Frequently Asked Questions
Why are UAS beneficial in Vermont?
UAS provide an affordable aerial imaging option for organizations that
would not otherwise be able to afford aerial imagery. They do not
replace other imagery options such as satellite or fixed wing platforms
but instead augment and offer a better alternative for certain situations.
A big advantage to UAS is the low cost of imagery acquisition. Even Vermont's
smallest towns could afford imagery collected by UAS. Acquiring imagery
using platforms such as fixed wing aircraft is extremely cost prohibitive
How have we demonstrated that UAS are safe to operate in Vermont?
Most UAS are safe when used appropriately and by individuals with the
proper training and experience. The aircraft used by the Vermont UAS Team
is a lightweight (1.5lbs) aircraft made of a closed cell foam. The system
that controls the aircraft has many built in safety features that work
without human intervention. These safety features allow us to operate
within almost any environment with very little risk to personnel or
property. Recent events such as close encounters with commercial aircraft
are the result of UAS operators who aren't operating within the current FAA guidance.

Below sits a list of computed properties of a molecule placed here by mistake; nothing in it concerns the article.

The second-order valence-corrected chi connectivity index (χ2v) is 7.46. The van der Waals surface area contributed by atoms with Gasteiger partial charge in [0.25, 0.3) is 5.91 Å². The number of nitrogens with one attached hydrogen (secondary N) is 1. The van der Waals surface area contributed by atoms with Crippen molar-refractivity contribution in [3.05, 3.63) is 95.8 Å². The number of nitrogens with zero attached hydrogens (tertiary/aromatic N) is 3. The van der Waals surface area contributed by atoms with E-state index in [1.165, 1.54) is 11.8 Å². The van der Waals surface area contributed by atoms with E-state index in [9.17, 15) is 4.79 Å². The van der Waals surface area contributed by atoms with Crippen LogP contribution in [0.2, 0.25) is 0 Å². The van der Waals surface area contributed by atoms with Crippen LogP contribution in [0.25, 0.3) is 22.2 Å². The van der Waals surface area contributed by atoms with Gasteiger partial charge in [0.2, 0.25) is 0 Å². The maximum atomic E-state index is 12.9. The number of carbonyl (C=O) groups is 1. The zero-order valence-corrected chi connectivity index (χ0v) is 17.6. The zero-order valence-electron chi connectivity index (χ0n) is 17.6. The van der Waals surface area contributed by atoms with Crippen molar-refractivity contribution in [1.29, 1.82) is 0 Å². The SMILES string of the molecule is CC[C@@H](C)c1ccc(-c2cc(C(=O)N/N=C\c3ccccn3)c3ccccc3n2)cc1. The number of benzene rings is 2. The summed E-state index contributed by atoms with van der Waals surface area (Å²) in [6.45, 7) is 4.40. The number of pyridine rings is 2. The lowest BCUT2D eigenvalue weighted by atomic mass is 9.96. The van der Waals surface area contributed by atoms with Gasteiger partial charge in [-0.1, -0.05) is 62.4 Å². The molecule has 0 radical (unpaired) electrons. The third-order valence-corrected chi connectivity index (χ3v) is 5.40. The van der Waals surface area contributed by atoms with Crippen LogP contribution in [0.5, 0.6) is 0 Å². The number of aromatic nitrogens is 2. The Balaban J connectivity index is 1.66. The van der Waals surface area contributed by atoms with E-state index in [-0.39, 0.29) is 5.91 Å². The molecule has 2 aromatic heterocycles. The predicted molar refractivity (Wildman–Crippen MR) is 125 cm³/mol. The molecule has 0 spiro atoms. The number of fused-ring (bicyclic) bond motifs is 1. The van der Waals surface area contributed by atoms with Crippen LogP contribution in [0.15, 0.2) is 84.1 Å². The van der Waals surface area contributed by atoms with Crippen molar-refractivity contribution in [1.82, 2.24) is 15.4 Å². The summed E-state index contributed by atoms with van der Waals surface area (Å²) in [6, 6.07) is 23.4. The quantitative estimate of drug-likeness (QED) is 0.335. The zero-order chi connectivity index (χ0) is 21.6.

How have we addressed privacy concerns?
Many of the privacy concerns related to UAS are due to a misunderstanding
of the types of UAS and more specifically, how they collect data.
Often in our discussions regarding privacy, the concern is with quadcopter
style aircraft. These aircraft have the ability to hover and can get
into areas that most other aircraft could not. However, there is little
evidence that these aircraft or any UAS have been used to intentionally
invade anyone's privacy. The Vermont UAS Team uses a fixed wing aircraft
that collects still imagery designed for creating high resolution maps.
These images are no more invasive than other current technologies such
as the satellite imagery used by Google Maps. Satellites are capable of
collecting very high resolution imagery and are generally accepted as
being non-invasive and our system simply collects the same data at a
lower altitude. Our missions are also very specific so we only collect
the data needed so we are actually less invasive than traditional satellite
and airplane systems that collect without discretion.
Should UAS Be Regulated?
One of the driving factors of our team is to better understand how UAS
will impact various commercial and public sector imagery acquisition
operations. Ensuring safe operation of UAS is in everyones best interest
and ensuring that operators meet baseline standards is important to helping
professionalize UAS operations. There needs to be systems in place to allow
UAS users to prove their are qualified to operate within the National Airspace
System. Currently, there is little the FAA can do to prevent someone from buying
a UAS and flying it wherever they would like. In fact, it usually takes a near-miss
or other mishap to occur before a UAS operator can be punished and unfortunately
this could be too late if someone were to lose their life due to an incident.
Certification and qualification are going to be very important in the development of
Last modified January 26 2016 02:25 PM